The wild forms of the genus Cavia, which includes the domestic guinea pig (Cavia porcellus), are endemic to South America, occurring over most of the continent, with the exception of Amazonia and the southern portions of Chile and Argentina. They are associated primarily with grasslands, although they also occur around forest edges and swamps. Guinea pigs have long been associated with humans. Remains have been identified in archeological excavations from Peru and Colombia dating to at least 9,000 years bp and evidence suggests that domesticated guinea pigs have existed for at least the last 4,500 to 7,000 years, having been bred for food and ritual uses. Domestic guinea pigs continue to be bred by humans for use as food, as pets, and as laboratory animals. (Dunnum and Salazar-Bravo 2009 and references therein)
Dunnum and Salazar-Bravo 2009 reviewed recent efforts to understand the origin of the domesticated guinea pig. A variety of wild cavy species have been proposed as the progenitor of the domesticated guinea pig based on data ranging from behavior to molecular phylogenetic analyses. In contrast to early suggestions that guinea pigs were the result of multiple domestication events, which would imply that the domestic stock today is derived from multiple species or races, recent work has indicated that C. porcellus is likely the result of a single original domestication event, with subsequent diversification: an initial ancient domestication from a wild species to the domestic pre-Columbian guinea pig, still bred today as the ‘criollo’ (creole) variety throughout the Andean countries; a second step involving European peoples, who took a few creole guinea pigs several hundred years ago and transformed them into the present-day laboratory/pet guinea pig; and a third step involving a modern selection regime of creole guinea pigs to produce an improved animal for meat production. (Spotorno et al. 2006 and references therein). Analysis of molecular data and mummified guinea pigs from archaeological sites suggests several possible stock sources for the original domestication. Most probable appears to be C. tschudii from southern Peru, where the oldest archeological site with guinea pig remains (Ayamachay) is located. A second candidate is C. a. anolaimae from the highlands near Bogota, Colombia, where there is an archaeological site of similar age (Tequendama). A third, perhaps less likely, source population is C. patzelti from the highlands of Chimborazo, Ecuador. Based on their analysis and interpretation of available evidence, Dunnum and Salazar-Bravo conclude that domesticated C. porcellus most likely are derived from populations of C. t. tschudii from the coastal region around Ica, Peru (Spotorno et al. 2006; Dunnum and Salazar-Bravo 2009 and references therein)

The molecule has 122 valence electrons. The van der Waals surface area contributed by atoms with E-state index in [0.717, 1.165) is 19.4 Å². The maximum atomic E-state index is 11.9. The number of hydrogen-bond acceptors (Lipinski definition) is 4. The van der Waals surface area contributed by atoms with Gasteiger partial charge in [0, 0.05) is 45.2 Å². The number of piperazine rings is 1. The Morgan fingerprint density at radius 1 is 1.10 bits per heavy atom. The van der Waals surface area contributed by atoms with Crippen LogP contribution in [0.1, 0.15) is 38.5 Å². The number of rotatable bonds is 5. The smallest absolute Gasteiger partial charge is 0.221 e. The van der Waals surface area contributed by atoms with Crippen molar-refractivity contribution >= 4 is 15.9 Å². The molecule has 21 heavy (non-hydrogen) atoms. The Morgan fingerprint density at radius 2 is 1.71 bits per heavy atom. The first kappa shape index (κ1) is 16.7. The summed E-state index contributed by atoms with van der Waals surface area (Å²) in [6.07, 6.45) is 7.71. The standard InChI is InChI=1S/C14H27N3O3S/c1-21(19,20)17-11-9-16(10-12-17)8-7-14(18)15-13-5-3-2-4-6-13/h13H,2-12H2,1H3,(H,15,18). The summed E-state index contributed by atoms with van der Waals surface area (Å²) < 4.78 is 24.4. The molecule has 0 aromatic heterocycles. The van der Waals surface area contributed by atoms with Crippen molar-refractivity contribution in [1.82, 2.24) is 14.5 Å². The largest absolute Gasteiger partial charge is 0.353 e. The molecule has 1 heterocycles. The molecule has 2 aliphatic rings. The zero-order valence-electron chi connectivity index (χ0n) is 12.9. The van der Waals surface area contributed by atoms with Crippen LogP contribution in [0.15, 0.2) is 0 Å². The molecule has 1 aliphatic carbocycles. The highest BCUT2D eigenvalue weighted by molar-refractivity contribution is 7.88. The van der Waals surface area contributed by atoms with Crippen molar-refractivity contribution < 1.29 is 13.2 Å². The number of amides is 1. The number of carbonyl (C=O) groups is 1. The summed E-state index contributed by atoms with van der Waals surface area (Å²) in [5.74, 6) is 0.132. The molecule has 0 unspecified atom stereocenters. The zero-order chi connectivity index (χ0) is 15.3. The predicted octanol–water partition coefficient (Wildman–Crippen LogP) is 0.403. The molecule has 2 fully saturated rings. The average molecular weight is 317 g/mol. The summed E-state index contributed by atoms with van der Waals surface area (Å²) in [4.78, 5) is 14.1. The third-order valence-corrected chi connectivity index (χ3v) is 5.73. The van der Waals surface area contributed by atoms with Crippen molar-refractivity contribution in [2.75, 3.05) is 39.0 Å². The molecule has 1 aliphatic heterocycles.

Wild Cavia aperea (often considered to be the wild ancestor of the domestic guinea pig--but see above) are born in a highly precocial state and mature early in life, shortly after weaning. Trillmich et al. (2006) investigated the effect of the presence of adults of the opposite sex on age of maturation in C. aperea and C. porcellus. The authors found that social circumstances strongly influenced female age at maturity in both species. Females in the company of adult males matured earlier than those growing up in the exclusive company of same-age females. Male presence halved the time from birth to maturity.
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